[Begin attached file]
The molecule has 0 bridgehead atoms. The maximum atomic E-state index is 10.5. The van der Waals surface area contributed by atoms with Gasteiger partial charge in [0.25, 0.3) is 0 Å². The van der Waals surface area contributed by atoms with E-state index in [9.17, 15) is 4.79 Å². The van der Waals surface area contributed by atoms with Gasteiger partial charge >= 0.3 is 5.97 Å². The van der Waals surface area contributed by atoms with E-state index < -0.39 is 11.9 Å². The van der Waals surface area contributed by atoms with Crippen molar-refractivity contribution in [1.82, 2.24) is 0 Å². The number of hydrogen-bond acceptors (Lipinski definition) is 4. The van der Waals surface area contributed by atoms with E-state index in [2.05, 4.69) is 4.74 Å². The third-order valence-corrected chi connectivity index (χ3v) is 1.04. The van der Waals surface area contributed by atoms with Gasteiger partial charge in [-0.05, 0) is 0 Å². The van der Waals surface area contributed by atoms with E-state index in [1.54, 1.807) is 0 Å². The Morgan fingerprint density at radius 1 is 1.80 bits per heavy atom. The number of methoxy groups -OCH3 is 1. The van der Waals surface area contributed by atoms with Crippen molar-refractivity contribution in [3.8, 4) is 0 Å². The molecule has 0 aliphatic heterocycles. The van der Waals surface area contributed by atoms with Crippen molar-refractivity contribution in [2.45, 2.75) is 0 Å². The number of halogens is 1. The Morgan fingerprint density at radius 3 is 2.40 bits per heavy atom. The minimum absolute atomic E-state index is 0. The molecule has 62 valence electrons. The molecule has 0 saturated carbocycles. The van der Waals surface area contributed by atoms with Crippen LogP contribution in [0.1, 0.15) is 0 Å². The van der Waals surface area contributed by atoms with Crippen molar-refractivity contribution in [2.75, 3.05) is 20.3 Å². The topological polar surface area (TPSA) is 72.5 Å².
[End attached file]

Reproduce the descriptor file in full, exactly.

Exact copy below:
The molecule has 0 bridgehead atoms. The maximum atomic E-state index is 10.5. The van der Waals surface area contributed by atoms with Gasteiger partial charge in [0.25, 0.3) is 0 Å². The van der Waals surface area contributed by atoms with E-state index in [9.17, 15) is 4.79 Å². The van der Waals surface area contributed by atoms with Gasteiger partial charge >= 0.3 is 5.97 Å². The van der Waals surface area contributed by atoms with E-state index < -0.39 is 11.9 Å². The van der Waals surface area contributed by atoms with Crippen molar-refractivity contribution in [1.82, 2.24) is 0 Å². The number of hydrogen-bond acceptors (Lipinski definition) is 4. The van der Waals surface area contributed by atoms with E-state index in [2.05, 4.69) is 4.74 Å². The third-order valence-corrected chi connectivity index (χ3v) is 1.04. The van der Waals surface area contributed by atoms with Gasteiger partial charge in [-0.05, 0) is 0 Å². The van der Waals surface area contributed by atoms with E-state index in [1.54, 1.807) is 0 Å². The Morgan fingerprint density at radius 1 is 1.80 bits per heavy atom. The number of methoxy groups -OCH3 is 1. The van der Waals surface area contributed by atoms with Crippen molar-refractivity contribution in [3.8, 4) is 0 Å². The molecule has 0 aliphatic heterocycles. The van der Waals surface area contributed by atoms with Crippen molar-refractivity contribution in [2.45, 2.75) is 0 Å². The number of halogens is 1. The Morgan fingerprint density at radius 3 is 2.40 bits per heavy atom. The minimum absolute atomic E-state index is 0. The molecule has 62 valence electrons. The molecule has 0 saturated carbocycles. The van der Waals surface area contributed by atoms with Crippen LogP contribution in [0.1, 0.15) is 0 Å². The van der Waals surface area contributed by atoms with Crippen molar-refractivity contribution in [2.75, 3.05) is 20.3 Å². The topological polar surface area (TPSA) is 72.5 Å².